Back to the rules. Napkins are provided as a means of keeping your hands and your mouth clean and presentable. They are not there to use for blowing your nose, wiping your face, or polishing your teeth. A napkin should be placed in your lap at the beginning of a meal. In very informal circumstances, it may be tucked into your collar or shirtfront and used as a bib. Either way, it is to be used discreetly to wipe your fingers or dab at the corners of your mouth. Wiping or dabbing other parts of your anatomy with it is gross beyond description. It is proper, indeed, essential, to use a napkin to cover your mouth and/or nose if you sneeze, cough, or inadvertently burp. A napkin dropped on the floor should be replaced with a clean one. A napkin should not be placed in the seat of your chair if you leave the table. Some people say it's okay to do so if you're only taking a temporary leave. But, seriously, think about the body parts that have occupied that seat and then tell me you're okay with wiping your mouth with an article that has shared the same space. When you've finished with a napkin, it should be placed loosely beside your plate. On the left, if you wish to be exceedingly correct. It should never be wadded up and deposited on your plate or anywhere else.

Opposable thumbs set mankind apart from other animals, but this fact does not permit the unrestrained use of fingers when eating. Certainly, some foods – hot dogs, hamburgers, French fries, pizza, crisp bacon – are intended to be “finger foods.” But steak, mashed potatoes, green beans, etc. are not. If you're not sure, err on the side of caution. If you have difficulty getting that last morsel onto your fork, it is perfectly acceptable to use a small piece of bread to help accomplish the task. It is never acceptable to push food onto a fork or spoon with your fingers.

The proper handling of bread is another area in which table manners have long since been forsaken. Breads and rolls should be torn or broken at the table, never cut. Some attribute this custom to seventeenth-century French cultural affectations while others assign religious connotations to the practice. (Bread represents the body of Christ, so you don't take after it with a knife.) You should never slather butter on an entire slice of bread or a whole roll while at the table. Break off a bite-size piece of bread and butter it just prior to eating it. Almost nobody does this anymore, but the rule still stands.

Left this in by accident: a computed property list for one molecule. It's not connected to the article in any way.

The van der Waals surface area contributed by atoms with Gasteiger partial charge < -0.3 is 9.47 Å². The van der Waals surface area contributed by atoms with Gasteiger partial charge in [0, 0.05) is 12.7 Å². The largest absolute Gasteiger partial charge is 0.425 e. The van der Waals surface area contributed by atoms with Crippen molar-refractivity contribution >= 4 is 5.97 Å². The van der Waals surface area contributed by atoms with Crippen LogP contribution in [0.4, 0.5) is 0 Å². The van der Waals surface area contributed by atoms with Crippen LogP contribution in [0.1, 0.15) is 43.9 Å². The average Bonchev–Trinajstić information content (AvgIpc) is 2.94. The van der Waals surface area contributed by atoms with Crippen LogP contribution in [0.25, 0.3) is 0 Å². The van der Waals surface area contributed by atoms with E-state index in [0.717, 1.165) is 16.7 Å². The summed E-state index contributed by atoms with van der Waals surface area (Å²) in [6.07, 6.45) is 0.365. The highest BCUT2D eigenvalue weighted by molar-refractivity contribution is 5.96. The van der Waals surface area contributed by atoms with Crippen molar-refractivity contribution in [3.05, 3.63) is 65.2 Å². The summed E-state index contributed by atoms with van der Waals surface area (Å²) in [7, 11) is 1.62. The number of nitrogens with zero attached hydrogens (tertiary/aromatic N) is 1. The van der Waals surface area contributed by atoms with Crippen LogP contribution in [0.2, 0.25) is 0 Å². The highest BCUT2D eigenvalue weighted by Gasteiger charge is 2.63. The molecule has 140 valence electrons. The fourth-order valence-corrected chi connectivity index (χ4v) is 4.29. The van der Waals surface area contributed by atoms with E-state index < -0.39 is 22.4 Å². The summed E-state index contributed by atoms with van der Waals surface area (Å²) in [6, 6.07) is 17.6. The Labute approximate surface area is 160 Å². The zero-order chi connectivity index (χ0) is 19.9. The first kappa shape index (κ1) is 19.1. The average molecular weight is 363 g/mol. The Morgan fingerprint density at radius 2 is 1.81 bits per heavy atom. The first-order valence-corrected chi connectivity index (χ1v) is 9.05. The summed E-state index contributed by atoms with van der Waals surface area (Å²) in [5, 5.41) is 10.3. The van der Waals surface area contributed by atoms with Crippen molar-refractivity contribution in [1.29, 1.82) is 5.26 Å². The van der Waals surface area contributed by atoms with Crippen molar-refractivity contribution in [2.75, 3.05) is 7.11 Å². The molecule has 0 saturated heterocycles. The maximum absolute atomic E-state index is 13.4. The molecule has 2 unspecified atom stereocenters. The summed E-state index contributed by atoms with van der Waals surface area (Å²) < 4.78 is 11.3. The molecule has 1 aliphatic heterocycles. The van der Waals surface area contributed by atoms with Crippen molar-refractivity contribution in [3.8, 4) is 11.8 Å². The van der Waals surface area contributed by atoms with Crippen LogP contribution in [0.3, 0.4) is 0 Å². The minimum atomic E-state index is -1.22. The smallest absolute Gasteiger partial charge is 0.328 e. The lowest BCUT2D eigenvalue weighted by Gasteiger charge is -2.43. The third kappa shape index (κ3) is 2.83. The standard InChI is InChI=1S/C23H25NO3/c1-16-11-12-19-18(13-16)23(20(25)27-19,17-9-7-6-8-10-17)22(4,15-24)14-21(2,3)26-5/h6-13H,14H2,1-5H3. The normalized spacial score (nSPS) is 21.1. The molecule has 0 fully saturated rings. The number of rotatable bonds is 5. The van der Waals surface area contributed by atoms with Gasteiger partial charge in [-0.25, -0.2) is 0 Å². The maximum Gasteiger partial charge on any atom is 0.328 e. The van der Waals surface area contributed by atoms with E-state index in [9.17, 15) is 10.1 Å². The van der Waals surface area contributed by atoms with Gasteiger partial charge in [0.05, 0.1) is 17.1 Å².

On the topic of utensils, I know I said I wasn't going to go into the arcane details of what to use when, but there is one very basic area that needs to be discussed. Gone are the days when men ate at the table using the same tools with which they slaughtered their food. Therefore, it is not necessary to hold your knife and fork like weapons. Assuming right-handedness, hold the fork in your left hand and the knife in your right. Grip them loosely with your index finger extended along the top edge of each utensil. Don't grip them in your fist as if you are about to stab something. With the tines of the fork curving downward, hold the food in place and employ the knife in a gentle sawing motion to cut off a bite-size piece. You should not have to saw violently enough to shake the entire table. After you have cut your morsel, lay your knife down along the edge of your plate and transfer your fork to your right hand. (This is the American method. In the Continental method, the fork never leaves the left hand.) Never allow your knife, fork, or spoon to touch the table once it has been used. When you set a utensil down, always place it on your plate or in your bowl, in the case of soup.